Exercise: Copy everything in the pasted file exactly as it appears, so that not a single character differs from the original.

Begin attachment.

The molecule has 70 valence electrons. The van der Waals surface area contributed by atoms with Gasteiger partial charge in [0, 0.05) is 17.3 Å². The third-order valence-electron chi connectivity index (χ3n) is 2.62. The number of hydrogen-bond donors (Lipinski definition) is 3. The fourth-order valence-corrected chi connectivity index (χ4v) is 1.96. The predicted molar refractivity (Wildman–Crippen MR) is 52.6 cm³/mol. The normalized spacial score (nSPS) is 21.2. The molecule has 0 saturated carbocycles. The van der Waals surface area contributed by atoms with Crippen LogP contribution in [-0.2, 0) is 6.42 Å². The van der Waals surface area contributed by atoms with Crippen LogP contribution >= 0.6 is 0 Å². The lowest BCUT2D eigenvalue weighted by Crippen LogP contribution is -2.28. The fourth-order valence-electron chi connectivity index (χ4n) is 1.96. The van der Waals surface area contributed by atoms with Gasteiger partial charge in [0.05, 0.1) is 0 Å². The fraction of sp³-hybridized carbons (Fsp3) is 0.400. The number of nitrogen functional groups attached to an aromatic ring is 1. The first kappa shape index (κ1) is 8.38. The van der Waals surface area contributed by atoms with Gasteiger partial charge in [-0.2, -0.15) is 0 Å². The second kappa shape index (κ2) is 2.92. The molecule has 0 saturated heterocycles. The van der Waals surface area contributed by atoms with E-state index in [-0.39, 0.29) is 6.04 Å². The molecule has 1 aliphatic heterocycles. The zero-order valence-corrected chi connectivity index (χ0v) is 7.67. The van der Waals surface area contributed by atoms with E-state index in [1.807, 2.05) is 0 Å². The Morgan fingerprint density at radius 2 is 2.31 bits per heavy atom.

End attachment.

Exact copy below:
The molecule has 70 valence electrons. The van der Waals surface area contributed by atoms with Gasteiger partial charge in [0, 0.05) is 17.3 Å². The third-order valence-electron chi connectivity index (χ3n) is 2.62. The number of hydrogen-bond donors (Lipinski definition) is 3. The fourth-order valence-corrected chi connectivity index (χ4v) is 1.96. The predicted molar refractivity (Wildman–Crippen MR) is 52.6 cm³/mol. The normalized spacial score (nSPS) is 21.2. The molecule has 0 saturated carbocycles. The van der Waals surface area contributed by atoms with Crippen LogP contribution in [-0.2, 0) is 6.42 Å². The van der Waals surface area contributed by atoms with Crippen LogP contribution >= 0.6 is 0 Å². The lowest BCUT2D eigenvalue weighted by Crippen LogP contribution is -2.28. The fourth-order valence-electron chi connectivity index (χ4n) is 1.96. The van der Waals surface area contributed by atoms with Gasteiger partial charge in [0.05, 0.1) is 0 Å². The fraction of sp³-hybridized carbons (Fsp3) is 0.400. The number of nitrogen functional groups attached to an aromatic ring is 1. The first kappa shape index (κ1) is 8.38. The van der Waals surface area contributed by atoms with Gasteiger partial charge in [-0.2, -0.15) is 0 Å². The second kappa shape index (κ2) is 2.92. The molecule has 0 saturated heterocycles. The van der Waals surface area contributed by atoms with E-state index in [-0.39, 0.29) is 6.04 Å². The molecule has 1 aliphatic heterocycles. The zero-order valence-corrected chi connectivity index (χ0v) is 7.67. The van der Waals surface area contributed by atoms with E-state index in [1.807, 2.05) is 0 Å². The Morgan fingerprint density at radius 2 is 2.31 bits per heavy atom.